Not long after we got naked, the door was thrown open, and two guys were inside the room.

You can guess what I have chosen to leave out. I was accused of misleading their friend. I was stabbed in the middle of my palm, hit with thin water pipes, that type that has more biting ferocity than your primary school teacher’s cane. All the while, one of the guys created what in his head would convince me that Peter wasn’t part of the plan. He would feign hitting Peter with the pipe, and somehow, the blows never quite struck Peter, all of it an attempt to make me believe both Peter and I were in the same dire predicament. I had to give up my ATM card and pin, and it was by ‘coincidence’ that Peter had to go with one of them to the bank and leave me with the second one, who apparently suffering an attack of conscience said he was sorry I had to go through that. For some reason, he seemed to sense that there was more to me and that I was probably going to bring hell when they let me go. One thing he said that I remembered most was that I should choose my friends carefully.

How though? How careful can one get in the choice of friends? Was seven years not enough time to build confidence and trust in someone whom you’ve allowed in your home several times? Was seven years not enough time to call someone friend?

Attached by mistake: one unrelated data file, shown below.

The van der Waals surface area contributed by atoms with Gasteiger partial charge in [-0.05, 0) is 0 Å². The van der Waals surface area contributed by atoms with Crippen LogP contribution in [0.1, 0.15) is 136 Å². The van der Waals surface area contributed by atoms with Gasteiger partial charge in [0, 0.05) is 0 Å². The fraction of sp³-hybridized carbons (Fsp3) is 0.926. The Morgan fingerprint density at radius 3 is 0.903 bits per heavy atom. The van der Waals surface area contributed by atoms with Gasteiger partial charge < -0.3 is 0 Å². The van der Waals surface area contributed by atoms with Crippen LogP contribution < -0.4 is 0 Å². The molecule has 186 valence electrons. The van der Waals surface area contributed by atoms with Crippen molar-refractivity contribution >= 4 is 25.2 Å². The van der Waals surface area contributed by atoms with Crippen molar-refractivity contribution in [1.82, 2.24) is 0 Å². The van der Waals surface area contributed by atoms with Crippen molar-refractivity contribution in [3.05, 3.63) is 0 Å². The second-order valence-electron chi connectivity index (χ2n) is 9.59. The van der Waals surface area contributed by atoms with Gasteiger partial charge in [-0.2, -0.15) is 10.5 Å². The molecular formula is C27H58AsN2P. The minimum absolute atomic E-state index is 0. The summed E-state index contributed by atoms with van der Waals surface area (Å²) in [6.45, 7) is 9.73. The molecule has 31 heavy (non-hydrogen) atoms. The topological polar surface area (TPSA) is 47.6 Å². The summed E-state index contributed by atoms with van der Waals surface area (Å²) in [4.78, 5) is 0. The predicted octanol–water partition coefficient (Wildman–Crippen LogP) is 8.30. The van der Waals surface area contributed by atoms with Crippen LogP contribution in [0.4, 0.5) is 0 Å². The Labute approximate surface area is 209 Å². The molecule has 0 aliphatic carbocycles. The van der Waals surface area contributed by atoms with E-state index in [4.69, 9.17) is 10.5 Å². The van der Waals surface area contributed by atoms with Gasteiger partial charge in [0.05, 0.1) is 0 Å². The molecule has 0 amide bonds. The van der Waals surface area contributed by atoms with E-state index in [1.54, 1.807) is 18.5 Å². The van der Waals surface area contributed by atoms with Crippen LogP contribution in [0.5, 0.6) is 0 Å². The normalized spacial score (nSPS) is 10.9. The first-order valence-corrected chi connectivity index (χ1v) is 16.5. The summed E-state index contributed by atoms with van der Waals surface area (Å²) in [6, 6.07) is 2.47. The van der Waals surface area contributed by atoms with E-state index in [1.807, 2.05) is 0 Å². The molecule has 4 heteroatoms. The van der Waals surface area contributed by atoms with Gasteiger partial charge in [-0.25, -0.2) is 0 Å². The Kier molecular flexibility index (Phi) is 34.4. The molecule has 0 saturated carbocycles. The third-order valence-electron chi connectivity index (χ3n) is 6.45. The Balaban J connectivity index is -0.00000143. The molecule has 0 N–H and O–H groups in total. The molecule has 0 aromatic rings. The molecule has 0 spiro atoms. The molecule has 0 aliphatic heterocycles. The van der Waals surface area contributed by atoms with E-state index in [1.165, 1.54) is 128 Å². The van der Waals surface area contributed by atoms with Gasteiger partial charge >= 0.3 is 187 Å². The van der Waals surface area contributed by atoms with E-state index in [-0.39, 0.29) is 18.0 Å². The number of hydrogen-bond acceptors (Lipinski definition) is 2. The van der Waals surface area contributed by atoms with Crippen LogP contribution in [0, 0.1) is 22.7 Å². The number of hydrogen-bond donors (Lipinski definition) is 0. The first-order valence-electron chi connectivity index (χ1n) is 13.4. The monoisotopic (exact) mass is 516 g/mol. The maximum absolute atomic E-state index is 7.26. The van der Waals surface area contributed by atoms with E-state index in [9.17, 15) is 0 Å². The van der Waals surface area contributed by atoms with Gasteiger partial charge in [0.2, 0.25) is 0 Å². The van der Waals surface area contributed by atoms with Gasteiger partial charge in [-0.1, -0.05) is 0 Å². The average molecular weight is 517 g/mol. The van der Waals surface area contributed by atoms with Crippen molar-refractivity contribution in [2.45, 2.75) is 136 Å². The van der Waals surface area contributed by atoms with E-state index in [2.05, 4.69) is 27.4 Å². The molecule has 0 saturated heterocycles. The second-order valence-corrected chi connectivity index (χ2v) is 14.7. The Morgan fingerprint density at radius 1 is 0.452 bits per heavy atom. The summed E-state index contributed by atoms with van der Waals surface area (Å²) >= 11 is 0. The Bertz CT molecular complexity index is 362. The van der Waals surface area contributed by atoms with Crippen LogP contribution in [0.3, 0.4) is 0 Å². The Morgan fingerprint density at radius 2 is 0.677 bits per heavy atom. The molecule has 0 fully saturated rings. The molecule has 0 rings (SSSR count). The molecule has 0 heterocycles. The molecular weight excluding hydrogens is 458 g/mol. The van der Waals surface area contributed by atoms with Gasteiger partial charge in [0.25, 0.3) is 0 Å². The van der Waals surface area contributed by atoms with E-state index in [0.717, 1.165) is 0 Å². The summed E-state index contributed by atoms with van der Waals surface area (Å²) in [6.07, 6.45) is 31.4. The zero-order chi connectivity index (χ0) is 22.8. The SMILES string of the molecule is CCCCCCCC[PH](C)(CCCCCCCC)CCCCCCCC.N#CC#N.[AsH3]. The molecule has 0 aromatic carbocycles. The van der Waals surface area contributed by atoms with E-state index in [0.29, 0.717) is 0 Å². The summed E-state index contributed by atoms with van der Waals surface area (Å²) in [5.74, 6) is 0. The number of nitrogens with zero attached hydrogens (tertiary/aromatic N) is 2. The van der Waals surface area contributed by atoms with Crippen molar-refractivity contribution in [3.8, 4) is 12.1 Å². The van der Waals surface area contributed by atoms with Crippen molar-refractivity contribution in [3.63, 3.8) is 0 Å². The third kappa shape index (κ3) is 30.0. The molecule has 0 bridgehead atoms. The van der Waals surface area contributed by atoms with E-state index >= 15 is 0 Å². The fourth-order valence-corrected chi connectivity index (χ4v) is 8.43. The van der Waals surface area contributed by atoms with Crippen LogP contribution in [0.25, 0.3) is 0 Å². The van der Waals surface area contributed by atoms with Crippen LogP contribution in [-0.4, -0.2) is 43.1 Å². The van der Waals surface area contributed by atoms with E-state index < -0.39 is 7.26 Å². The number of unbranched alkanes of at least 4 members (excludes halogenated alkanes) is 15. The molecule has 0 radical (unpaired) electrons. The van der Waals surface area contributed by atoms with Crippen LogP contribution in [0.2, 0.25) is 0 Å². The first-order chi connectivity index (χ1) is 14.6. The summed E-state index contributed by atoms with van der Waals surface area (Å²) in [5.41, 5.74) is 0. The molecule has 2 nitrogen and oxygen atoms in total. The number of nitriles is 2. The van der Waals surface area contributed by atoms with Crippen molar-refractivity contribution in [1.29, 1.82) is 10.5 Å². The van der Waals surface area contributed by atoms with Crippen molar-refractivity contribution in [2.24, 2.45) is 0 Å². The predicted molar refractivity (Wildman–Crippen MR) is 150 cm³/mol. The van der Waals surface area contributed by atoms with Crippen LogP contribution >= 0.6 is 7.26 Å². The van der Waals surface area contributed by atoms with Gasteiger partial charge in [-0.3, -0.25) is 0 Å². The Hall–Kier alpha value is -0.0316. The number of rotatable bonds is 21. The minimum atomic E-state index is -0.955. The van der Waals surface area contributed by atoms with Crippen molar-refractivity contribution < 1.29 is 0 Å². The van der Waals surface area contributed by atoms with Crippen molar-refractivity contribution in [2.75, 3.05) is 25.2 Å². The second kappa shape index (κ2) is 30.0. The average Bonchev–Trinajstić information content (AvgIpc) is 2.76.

My account was cleared out, only six thousand left, of what mainly was a large sum of money that was in my custody from the family business. My blackberry was taken, and so was the change of clothes I brought for the next day. I was let go at the first sight of dawn the next day.

My parents were glad I was alive when I got back to my house, the money wasn’t an issue. When I got back online, Peter denied he had anything to do with what happened that night. I didn’t argue with him. Something I learned about revenge is that it is best served cold. I didn’t bring down any hell, like that second guy feared. When I do, it won’t be on him. Whenever I think about Peter, I see what I’ve learned. He isn’t reason enough to give up on friendship or trust, but he will be reason enough for the worst thing I will do in my lifetime. Even if it takes decades, one day, I’ll be ready for him. And my prayer is that when that day comes, that God might have deemed it fit to take him away from the earth. If not, he will be praying for death by the time I’ll just be getting started.

Written by Morrison

LAST WORD: Morrison sent me photos of this friend, Peter Amechina, for me to put up along with his story, as a cautionary move for anybody staying in Enugu who may call him friend. The homophobic citizenry of Nigeria who set up and lynch members of the gay community are bad enough. But when one of us becomes a turncoat and seeks the pain and humiliation of his fellow gay man, those are the lowest of the scum that litter the surface of the earth. Check on Peter Amechina’s pictures below.